“Je te quitte et je puis dire
,-mes beaux jours sont passés." Yes, it was the last day that Frances Amherst would ever make her home by the fair shores of the Bosphorus, and she knew it to her heart's core. Arnaout, so named from his birthplace, walked with her to the turn of the path which led to his stables and there paused, he knew he might go no further. She clasped her hands round his neck for a moment in a clinging embrace, and then drew herself sadly away. “ Yes, go, my Arnaout,” she said, “the end has come for you and
We shall not meet again,-nos beaux jours sont passés !" The horse moved slowly away seeming to droop his beautiful head sadly, and Frances turned in the direction of her parents. She paused however, for a moment in the shade of a tree where they could not see her and dashed the unshed tears from her eyes, then she shook back the thick masses of her brown hair and came towards them with a smiling face. They each took one of her hands as she stood before them and looked at her anxiously.
“I am afraid you are very sorry to part with your favourite," said Mrs. Amherst.
· Yes, dear Arnaout, I cannot help regretting him, but it is of the change for him I think most; he has been so happy with me, I do hope Monsieur de B-will be kind to him.”
You may be sure of that,” said Mrs. Amherst, “ he will cherish him for your sake. He would have been glad enough to keep you as well as Arnaout. I told him again to-day that it was useless for him to express his wishes
“ I should think so," said the old man; “ the idea of our Francie married to a Frenchman ! It is very fortunate that you did not care for him, child.”
“No," she said, half smiling, "poor Monsieur de B-certainly does not add anything to my regrets in leaving this dear home.”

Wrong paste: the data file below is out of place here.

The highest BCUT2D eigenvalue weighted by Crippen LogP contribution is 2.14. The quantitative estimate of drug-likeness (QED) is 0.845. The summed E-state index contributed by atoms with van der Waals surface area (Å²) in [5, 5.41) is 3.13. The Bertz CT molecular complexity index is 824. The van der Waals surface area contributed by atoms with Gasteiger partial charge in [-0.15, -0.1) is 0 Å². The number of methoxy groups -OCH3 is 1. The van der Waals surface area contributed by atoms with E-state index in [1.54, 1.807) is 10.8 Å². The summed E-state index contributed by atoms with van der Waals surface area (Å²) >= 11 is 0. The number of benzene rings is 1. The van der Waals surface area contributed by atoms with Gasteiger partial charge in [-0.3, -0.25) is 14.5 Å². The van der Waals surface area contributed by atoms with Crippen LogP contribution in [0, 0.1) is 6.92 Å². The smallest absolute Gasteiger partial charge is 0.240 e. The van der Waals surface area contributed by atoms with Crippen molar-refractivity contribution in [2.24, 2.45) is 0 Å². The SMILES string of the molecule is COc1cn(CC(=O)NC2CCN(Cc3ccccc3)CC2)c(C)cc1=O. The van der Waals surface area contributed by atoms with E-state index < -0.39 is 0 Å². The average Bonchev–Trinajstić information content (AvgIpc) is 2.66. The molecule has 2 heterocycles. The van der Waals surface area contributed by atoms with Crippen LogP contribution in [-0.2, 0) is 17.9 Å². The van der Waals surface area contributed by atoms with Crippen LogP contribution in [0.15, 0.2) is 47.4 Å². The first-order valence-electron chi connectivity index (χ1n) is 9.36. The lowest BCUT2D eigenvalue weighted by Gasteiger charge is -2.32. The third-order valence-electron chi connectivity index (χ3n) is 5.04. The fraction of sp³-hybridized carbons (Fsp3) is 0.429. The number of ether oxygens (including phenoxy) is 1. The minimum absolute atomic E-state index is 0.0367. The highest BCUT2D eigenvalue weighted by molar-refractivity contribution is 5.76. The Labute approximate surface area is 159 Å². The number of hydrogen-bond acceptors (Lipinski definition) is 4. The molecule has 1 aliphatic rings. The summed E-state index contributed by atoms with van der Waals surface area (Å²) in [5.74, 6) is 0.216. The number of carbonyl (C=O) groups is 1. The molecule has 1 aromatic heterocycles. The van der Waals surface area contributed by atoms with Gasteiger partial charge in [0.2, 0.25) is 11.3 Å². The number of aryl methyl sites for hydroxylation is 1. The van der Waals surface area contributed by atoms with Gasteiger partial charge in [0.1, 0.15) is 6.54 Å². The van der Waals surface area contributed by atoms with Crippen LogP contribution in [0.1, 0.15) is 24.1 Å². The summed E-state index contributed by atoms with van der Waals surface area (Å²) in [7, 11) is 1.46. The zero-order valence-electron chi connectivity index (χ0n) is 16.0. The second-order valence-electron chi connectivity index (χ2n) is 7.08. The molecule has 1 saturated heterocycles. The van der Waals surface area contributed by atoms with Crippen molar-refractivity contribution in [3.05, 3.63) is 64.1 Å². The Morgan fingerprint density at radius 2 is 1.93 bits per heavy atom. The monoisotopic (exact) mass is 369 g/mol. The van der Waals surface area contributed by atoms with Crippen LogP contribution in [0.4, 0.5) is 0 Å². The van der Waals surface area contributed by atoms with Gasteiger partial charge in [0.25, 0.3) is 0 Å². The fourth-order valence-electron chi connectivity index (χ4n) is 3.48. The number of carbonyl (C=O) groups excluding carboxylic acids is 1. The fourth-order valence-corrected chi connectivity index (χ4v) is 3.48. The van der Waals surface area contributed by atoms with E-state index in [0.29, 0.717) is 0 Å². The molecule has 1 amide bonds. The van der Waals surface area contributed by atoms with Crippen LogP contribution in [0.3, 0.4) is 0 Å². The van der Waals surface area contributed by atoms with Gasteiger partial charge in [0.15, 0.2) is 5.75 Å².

“And you do regret it, I fear, very much," said Mr. Amherst. “ You were too young when we left England to long for a return there as your mother and I do; and I believe this parting from all the familiar scenes of so many years tries you much more severely than you care to let us see.”
“Is it so, dear child ?” said her mother sadly, are you very unhappy in the prospect of going to what is in truth a strange land to you?"
“I am sorry to leave this beautiful place,” she said, “but” she drew the two hands she held together, and stooping down kissed them tenderly, while she added, " but I shall have you two darlings with me, and where you are must always be my home, the best and happiest I could have.”
The next moment she looked up brightly, seeming to have quite shaken off all feeling of sadness, and asked her father if he would not come and take a walk with her on the shore before the night fell altogether.
"You know after this evening you will have no chance of any exercise, except on the deck of the steamer, for three weeks to come, so you must take this opportunity of a last little stroll with me. Mother can sit here and admire us at her ease; that is always what she does when you and I go out together."